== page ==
Promoting the Resilience of Child Protection Social Workers

Project Team

Dr Elmien Truter and Prof. Ansie Fouché


Worldwide children in need of care and protection are protected by a specific group of social workers, namely child protection social workers (CPSWs). These social workers are frequently confronted with the duty of removing maltreated children from the care of abusive/neglectful caregivers. Furthermore, they are tasked with investigating alternative placements for such children and to empower families with the needed skills to work towards reunification (if it is in the best interest of the child concerned). In this process, CPSWs are often subjected to different forms of adversity such as violent and aggressive clients; hostile community members; demanding caseloads; aggressive lawyers; a lack of resources and financial support; political interference; a lack of autonomy and daunting court proceedings. Prolonged exposure to such working conditions might ultimately lead to negative outcomes for CPSWs, such as burnout, compassion fatigue, depression and high attrition rates. Subsequently, vulnerable children may not receive the services they urgently need. There are however many CPSWs who adjust positively to these hostile working conditions. Their ability to “bounce back” is called resilience.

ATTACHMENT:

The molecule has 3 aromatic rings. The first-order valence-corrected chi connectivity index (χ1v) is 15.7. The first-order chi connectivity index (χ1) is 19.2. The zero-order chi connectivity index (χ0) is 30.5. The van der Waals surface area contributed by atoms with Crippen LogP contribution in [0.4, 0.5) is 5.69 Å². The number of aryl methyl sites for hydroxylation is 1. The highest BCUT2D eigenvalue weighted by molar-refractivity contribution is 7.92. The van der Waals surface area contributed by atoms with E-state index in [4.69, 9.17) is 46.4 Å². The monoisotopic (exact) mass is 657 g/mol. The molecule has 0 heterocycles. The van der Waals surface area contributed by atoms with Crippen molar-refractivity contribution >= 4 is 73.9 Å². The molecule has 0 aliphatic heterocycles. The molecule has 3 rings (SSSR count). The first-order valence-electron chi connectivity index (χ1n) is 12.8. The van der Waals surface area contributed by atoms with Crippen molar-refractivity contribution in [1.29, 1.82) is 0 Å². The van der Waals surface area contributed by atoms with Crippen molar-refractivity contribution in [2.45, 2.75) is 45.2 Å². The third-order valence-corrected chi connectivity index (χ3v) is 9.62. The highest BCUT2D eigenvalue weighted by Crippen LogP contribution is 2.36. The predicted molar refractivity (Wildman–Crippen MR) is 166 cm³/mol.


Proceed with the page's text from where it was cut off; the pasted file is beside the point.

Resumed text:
As registered social workers and social work academics, Dr Elmien Truter and Prof. Ansie Fouché have been interested in finding out what the resilience of CPSWs entail. After conducting a meta-synthesis we found that CPSWs worldwide are no strangers to adversity; that this profession is indeed a risk-laden profession which lead to numerous negative outcomes for CPSWs. We embarked on a qualitative exploratory study, exploring the reported adversities and resilience processes of CPSWs in South Africa. We plan to ultimately amend our existing resilience promoting guidelines for CPSW supervisors and to transform these into a strengths-based intervention programme aimed at empowering CPSW supervisors with the necessary skills and knowledge, to foster resilience in their CPSWs. We also plan to address consultants in governmental positions, with our research findings, to draw their attention to the detrimental position of CPSWs, so as to cultivate a supportive working relationship with parliament to better support the front line workers in the field of child protection in South Africa.